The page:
Mental health support for children in Syria: Poems of loss and displacement
Marion is a clinical psychotherapist currently working for Médecins Sans Frontières / Doctors Without Borders (MSF) in Syria. Here she explains how the support of the MSF team and a loving family helped one little girl cope with the effects of war …
The landscape flows like a roller coaster over many kilometres, along gravel, sand, and green grass rising after the rains. Some buildings near the road are left as rubble - abandoned.
Amidst the cloudy-misty weather, suddenly dots of colour: white, blue and some red ones too. White or sand-coloured tents with blue caps and red water tanks mark the fenced-off home of between 12,000 and 17,000 internally displaced Syrians, and some Iraqis. The camp is built on a huge field close to the city of Ain Issa in northern Syria.
The white and blue tents of the camp. Photo: Eddy Van Wessel.
During this rainy winter period the soil turns into a mixture of mud and gravel, creating pools of water along the pathways around the small tented homes, each housing 10 to 20 people.
MSF works here in an out-patient clinic providing health promotion and health monitoring, wound care, a nutrition project, ambulance referrals for emergency cases and a mental health team. Work is underway on a primary health care centre that will specialise in treating non-communicable diseases: things like diabetes and heart disease.
Our mental health team offers psychiatric and psychological consultations, either in people’s tents or at the clinic, as well as supportive counselling.
The mental health team at the camp. Photo: MSF.
I still remember vividly the first time I saw seven-year-old Maida*, together with her father and her little brother, coming for a consultation. Both the children were closely attached to their father’s body, one under each arm, clingy and anxious about what was going to happen.
Maida was hiding behind the father’s back looking suspiciously at me and the doctor. All the things we tried, that usually work so well with children, just didn’t seem trustworthy to her.
Her father told us that Maida had been bedwetting now for several months, seemed to have nightmares, wouldn’t listen to him anymore and was getting more irritable and aggressive towards others.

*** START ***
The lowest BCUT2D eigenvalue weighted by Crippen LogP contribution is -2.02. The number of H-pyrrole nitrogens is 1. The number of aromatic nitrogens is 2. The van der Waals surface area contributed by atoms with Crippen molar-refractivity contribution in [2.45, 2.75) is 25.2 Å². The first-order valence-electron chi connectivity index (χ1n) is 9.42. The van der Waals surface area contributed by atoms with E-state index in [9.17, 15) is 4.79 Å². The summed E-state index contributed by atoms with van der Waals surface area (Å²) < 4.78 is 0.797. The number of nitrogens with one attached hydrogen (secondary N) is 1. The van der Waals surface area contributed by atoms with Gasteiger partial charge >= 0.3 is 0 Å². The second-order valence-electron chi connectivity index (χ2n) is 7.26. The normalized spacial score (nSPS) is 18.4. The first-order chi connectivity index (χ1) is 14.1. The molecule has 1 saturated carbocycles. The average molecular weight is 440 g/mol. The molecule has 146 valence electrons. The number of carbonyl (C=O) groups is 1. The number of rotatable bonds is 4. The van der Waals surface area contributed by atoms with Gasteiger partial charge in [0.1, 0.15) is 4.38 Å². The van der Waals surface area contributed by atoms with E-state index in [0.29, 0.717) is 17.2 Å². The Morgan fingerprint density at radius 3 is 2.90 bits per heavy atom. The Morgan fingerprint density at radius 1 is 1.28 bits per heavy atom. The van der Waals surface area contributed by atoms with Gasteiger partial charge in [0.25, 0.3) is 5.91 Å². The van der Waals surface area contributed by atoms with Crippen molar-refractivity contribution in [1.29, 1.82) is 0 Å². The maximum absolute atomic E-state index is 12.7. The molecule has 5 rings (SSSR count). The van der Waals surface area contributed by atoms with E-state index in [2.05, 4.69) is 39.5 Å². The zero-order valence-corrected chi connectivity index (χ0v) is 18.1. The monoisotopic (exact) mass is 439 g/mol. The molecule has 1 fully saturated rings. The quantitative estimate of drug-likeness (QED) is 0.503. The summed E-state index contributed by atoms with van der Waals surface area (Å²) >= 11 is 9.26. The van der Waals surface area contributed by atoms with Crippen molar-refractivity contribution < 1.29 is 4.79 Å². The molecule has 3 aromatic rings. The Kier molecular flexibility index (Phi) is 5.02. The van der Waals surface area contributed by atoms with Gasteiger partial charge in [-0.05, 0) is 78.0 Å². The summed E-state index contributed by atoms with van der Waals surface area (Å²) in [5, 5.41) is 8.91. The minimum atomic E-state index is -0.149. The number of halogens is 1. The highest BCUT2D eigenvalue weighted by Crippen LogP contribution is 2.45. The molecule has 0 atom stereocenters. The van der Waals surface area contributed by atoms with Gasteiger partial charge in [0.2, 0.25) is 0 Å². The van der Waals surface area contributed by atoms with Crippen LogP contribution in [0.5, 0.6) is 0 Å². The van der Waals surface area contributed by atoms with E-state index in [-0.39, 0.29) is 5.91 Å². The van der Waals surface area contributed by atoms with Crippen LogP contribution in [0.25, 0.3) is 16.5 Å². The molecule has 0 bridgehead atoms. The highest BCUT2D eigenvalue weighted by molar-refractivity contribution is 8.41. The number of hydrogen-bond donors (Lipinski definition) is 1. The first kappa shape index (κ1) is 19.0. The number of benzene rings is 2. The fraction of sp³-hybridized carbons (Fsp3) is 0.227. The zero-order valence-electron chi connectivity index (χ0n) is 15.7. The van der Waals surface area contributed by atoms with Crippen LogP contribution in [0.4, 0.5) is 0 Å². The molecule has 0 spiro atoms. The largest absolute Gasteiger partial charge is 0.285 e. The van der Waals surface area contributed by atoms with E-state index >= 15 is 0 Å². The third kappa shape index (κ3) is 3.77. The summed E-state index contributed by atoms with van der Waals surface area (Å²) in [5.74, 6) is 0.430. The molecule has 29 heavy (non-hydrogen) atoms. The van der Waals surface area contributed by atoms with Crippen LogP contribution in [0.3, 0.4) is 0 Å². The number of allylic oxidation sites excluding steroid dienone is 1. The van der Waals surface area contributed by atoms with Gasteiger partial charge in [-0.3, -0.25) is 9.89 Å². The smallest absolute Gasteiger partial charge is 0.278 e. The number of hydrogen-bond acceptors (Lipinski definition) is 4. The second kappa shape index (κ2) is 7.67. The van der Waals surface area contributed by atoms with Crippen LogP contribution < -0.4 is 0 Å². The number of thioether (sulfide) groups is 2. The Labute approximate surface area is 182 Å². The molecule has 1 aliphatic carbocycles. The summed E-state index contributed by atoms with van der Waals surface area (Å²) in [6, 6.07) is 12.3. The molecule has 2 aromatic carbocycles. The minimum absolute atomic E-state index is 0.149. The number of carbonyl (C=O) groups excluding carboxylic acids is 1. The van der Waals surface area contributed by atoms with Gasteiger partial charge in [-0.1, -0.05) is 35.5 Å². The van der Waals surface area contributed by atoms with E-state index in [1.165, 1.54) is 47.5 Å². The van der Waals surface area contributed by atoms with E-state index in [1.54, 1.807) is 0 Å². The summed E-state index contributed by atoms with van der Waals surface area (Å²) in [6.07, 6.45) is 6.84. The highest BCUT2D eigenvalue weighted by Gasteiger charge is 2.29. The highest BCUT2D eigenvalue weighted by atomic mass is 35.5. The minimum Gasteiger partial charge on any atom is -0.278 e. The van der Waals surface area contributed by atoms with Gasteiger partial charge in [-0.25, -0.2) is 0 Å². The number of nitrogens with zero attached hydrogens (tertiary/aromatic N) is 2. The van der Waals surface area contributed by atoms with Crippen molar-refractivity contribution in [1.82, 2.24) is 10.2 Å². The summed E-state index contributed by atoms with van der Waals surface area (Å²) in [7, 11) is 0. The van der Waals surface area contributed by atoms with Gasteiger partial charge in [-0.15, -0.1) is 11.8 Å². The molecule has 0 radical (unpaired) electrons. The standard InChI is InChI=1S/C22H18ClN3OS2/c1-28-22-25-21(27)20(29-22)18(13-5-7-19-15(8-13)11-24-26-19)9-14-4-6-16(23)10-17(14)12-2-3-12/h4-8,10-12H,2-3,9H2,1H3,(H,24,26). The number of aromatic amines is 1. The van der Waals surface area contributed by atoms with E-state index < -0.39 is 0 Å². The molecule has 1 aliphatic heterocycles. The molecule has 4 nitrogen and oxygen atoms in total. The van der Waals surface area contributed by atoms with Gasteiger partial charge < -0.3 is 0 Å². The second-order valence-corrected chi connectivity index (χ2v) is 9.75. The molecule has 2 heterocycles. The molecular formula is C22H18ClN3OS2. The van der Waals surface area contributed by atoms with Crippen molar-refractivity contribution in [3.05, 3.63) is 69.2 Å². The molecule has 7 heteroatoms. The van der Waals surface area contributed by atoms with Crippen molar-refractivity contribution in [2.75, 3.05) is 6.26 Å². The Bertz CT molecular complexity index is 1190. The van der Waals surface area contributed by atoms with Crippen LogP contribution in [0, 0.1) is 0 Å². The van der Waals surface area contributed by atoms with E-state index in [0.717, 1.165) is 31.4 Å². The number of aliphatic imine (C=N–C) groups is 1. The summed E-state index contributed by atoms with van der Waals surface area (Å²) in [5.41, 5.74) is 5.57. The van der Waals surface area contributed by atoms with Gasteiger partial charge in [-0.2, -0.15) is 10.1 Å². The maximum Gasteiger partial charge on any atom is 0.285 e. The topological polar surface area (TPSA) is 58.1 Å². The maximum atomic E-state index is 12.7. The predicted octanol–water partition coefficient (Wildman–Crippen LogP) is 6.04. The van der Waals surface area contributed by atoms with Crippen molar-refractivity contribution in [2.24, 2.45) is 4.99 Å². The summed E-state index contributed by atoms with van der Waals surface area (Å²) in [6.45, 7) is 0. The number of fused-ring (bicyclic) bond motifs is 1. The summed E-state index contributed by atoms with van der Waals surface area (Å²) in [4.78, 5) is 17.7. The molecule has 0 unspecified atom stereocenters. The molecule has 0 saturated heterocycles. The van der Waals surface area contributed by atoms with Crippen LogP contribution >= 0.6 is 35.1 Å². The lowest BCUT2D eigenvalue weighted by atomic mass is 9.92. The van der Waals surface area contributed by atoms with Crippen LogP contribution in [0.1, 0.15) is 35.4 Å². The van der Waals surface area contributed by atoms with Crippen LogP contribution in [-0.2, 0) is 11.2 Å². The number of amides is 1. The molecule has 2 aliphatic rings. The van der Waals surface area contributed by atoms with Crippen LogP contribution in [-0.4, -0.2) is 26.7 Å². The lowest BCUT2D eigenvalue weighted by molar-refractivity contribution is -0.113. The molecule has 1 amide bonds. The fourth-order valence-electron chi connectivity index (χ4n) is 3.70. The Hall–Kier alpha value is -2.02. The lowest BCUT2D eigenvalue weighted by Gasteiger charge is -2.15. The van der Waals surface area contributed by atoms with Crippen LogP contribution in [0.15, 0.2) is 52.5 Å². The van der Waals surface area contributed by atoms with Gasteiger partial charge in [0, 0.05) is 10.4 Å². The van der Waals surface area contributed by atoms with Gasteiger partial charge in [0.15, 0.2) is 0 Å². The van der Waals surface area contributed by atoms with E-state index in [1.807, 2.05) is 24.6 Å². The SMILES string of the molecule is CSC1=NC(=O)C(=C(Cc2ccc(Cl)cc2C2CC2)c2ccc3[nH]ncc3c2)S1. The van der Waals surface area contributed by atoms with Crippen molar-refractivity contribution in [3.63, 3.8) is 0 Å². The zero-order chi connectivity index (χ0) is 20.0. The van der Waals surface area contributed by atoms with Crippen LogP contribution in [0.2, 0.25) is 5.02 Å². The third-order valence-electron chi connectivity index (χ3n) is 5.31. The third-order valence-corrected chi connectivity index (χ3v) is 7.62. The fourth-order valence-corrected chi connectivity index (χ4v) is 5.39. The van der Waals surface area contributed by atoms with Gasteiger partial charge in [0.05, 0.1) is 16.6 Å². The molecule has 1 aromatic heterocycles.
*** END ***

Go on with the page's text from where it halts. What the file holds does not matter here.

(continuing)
Asked for the whereabouts of the children’s mother, her father whispered that she was with relatives in the south. He told us later that their mother had died during an airstrike about seven months before, but he was too afraid to tell his children because they were already suffering so much.
Children at the camp. Photo: Agnes Varraine-Leca
We saw Maida regularly each week for follow-up sessions; she gradually opened up, playing and drawing and even speaking a few words.
When the family didn’t show up for 2-3 weeks, I went to visit them. I found them together at their tent, surrounded by mud and puddles. They were heartily welcoming and delighted to see us.
The father had fallen ill and had needed to go to the hospital. During that time, his sister-in-law seemed to have talked to Maida about the mother’s whereabouts. Maida’s behaviour had improved, and she had started caring for the father and nursing him, even at her young age.
When I saw her the following week, Maida was more open to walking around and leaving her father’s side. She wanted to sit and to draw and looked out for my support. We drew her mother in the sky, smiling and waving, above the white and blue tents and red latrines underneath, watching over her.
If somebody asked Maida now, she would say, my mother is not with us anymore, but I hope that she was able to go to another country to find peace.
We are still following-up on both Maida and her father, to ensure that her improvement is sustained and to monitor the family’s general health.
* Names have been changed.
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